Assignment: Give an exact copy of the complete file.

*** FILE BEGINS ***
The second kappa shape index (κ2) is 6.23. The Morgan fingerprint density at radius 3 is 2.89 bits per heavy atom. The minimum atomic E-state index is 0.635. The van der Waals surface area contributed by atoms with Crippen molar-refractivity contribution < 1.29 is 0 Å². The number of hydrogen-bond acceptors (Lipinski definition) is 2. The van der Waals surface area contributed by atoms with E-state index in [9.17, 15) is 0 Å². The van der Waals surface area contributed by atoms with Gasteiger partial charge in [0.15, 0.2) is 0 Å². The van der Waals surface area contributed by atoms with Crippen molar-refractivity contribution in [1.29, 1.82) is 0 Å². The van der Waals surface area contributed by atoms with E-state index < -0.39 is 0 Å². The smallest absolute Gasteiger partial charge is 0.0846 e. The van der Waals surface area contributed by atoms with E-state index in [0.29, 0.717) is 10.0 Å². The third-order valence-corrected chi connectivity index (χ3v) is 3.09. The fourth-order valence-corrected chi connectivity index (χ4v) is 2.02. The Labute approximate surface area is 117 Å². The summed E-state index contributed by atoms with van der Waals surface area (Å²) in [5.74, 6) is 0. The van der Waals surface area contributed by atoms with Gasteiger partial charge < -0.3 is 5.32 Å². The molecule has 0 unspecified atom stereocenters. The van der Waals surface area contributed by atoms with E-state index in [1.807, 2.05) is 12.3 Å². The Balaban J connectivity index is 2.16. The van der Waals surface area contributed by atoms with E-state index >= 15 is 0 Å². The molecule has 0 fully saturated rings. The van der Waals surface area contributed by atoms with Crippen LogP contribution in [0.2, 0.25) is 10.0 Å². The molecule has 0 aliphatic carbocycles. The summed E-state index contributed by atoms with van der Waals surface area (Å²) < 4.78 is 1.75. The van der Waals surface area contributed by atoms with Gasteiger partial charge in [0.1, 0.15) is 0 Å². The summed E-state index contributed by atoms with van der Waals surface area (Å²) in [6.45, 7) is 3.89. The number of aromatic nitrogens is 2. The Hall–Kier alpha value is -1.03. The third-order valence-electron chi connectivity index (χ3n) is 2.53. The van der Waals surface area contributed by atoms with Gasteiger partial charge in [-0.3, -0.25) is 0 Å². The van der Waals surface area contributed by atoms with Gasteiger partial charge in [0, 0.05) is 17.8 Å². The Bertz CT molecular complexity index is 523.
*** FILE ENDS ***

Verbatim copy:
The second kappa shape index (κ2) is 6.23. The Morgan fingerprint density at radius 3 is 2.89 bits per heavy atom. The minimum atomic E-state index is 0.635. The van der Waals surface area contributed by atoms with Crippen molar-refractivity contribution < 1.29 is 0 Å². The number of hydrogen-bond acceptors (Lipinski definition) is 2. The van der Waals surface area contributed by atoms with E-state index in [9.17, 15) is 0 Å². The van der Waals surface area contributed by atoms with Gasteiger partial charge in [0.15, 0.2) is 0 Å². The van der Waals surface area contributed by atoms with Crippen molar-refractivity contribution in [1.29, 1.82) is 0 Å². The van der Waals surface area contributed by atoms with E-state index < -0.39 is 0 Å². The smallest absolute Gasteiger partial charge is 0.0846 e. The van der Waals surface area contributed by atoms with E-state index in [0.29, 0.717) is 10.0 Å². The third-order valence-corrected chi connectivity index (χ3v) is 3.09. The fourth-order valence-corrected chi connectivity index (χ4v) is 2.02. The Labute approximate surface area is 117 Å². The summed E-state index contributed by atoms with van der Waals surface area (Å²) in [5.74, 6) is 0. The van der Waals surface area contributed by atoms with Gasteiger partial charge < -0.3 is 5.32 Å². The molecule has 0 unspecified atom stereocenters. The van der Waals surface area contributed by atoms with E-state index in [1.807, 2.05) is 12.3 Å². The Balaban J connectivity index is 2.16. The van der Waals surface area contributed by atoms with E-state index >= 15 is 0 Å². The molecule has 0 fully saturated rings. The van der Waals surface area contributed by atoms with Crippen LogP contribution in [0.2, 0.25) is 10.0 Å². The molecule has 0 aliphatic carbocycles. The summed E-state index contributed by atoms with van der Waals surface area (Å²) < 4.78 is 1.75. The van der Waals surface area contributed by atoms with Gasteiger partial charge in [0.1, 0.15) is 0 Å². The summed E-state index contributed by atoms with van der Waals surface area (Å²) in [6.45, 7) is 3.89. The number of aromatic nitrogens is 2. The Hall–Kier alpha value is -1.03. The third-order valence-electron chi connectivity index (χ3n) is 2.53. The van der Waals surface area contributed by atoms with Gasteiger partial charge in [-0.3, -0.25) is 0 Å². The van der Waals surface area contributed by atoms with Gasteiger partial charge in [0, 0.05) is 17.8 Å². The Bertz CT molecular complexity index is 523.